AND
,
OR
,
NOT
)
associated with
digital logic

from a DNA basis. Some of the different bases include DNAzymes,
deoxyoligonucleotides
, enzymes, DNA tiling, and
polymerase chain reaction
.

DNAzymes

Catalytic DNA (
deoxyribozyme

or DNAzyme
) catalyze a reaction when interacting with the
appropriate input, such as a matching
oligonucleotide
. These DNAzymes are used to build logic
gates analogous to digital logic

in silicon; however, DNAzymes are limited to 1
-
, 2
-
, and 3
-
input
gates with no current implementation for evaluating statements in series.

The DNAzyme logic gate changes its structure when it binds to a matching oligonucleotide and
the fluorogenic substra
te it is bonded to is cleaved free. While other materials can be used, most
models use a fluorescence
-
based substrate because it is very easy to detect, even at the single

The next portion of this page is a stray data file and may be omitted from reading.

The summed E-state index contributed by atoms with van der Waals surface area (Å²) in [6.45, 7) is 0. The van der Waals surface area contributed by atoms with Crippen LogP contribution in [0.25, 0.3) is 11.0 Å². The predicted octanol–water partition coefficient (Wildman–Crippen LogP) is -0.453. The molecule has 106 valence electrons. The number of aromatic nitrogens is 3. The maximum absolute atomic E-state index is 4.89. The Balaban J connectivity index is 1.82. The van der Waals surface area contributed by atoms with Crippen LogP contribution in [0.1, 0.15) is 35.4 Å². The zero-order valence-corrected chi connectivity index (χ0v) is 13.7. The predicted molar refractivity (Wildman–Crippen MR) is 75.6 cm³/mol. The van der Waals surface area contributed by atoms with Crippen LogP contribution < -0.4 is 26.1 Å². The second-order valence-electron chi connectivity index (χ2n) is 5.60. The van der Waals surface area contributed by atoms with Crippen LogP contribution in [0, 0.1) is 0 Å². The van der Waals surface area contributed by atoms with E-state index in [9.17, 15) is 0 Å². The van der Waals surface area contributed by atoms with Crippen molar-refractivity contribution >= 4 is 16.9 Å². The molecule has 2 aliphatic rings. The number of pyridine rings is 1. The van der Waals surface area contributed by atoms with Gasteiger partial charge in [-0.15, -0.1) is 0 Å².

molecule limit.
[14]

The amount of fluorescence can then be measured to tell whether or not a
reaction took place. The DNAzyme that changes is then “used,” and cannot initiate any more
reactions. Because of this, these reactions take place in a device such a
s a continuous stirred
-
tank
reactor, where old product is removed and new molecules added.

Two commonly used DNAzymes are named E6 and 8
-
17. These are popular because they allow
cleaving of a substrate in any arbitrary location.
[15]

Stojanovic and MacDonald have used the E6
DNAzymes to build the
MAYA I
[16]

and
MAYA II
[17]

machines, respectively; St
ojanovic has
also demonstrated logic gates using the 8
-
17 DNAzyme.
[18]

While these DNAzymes have been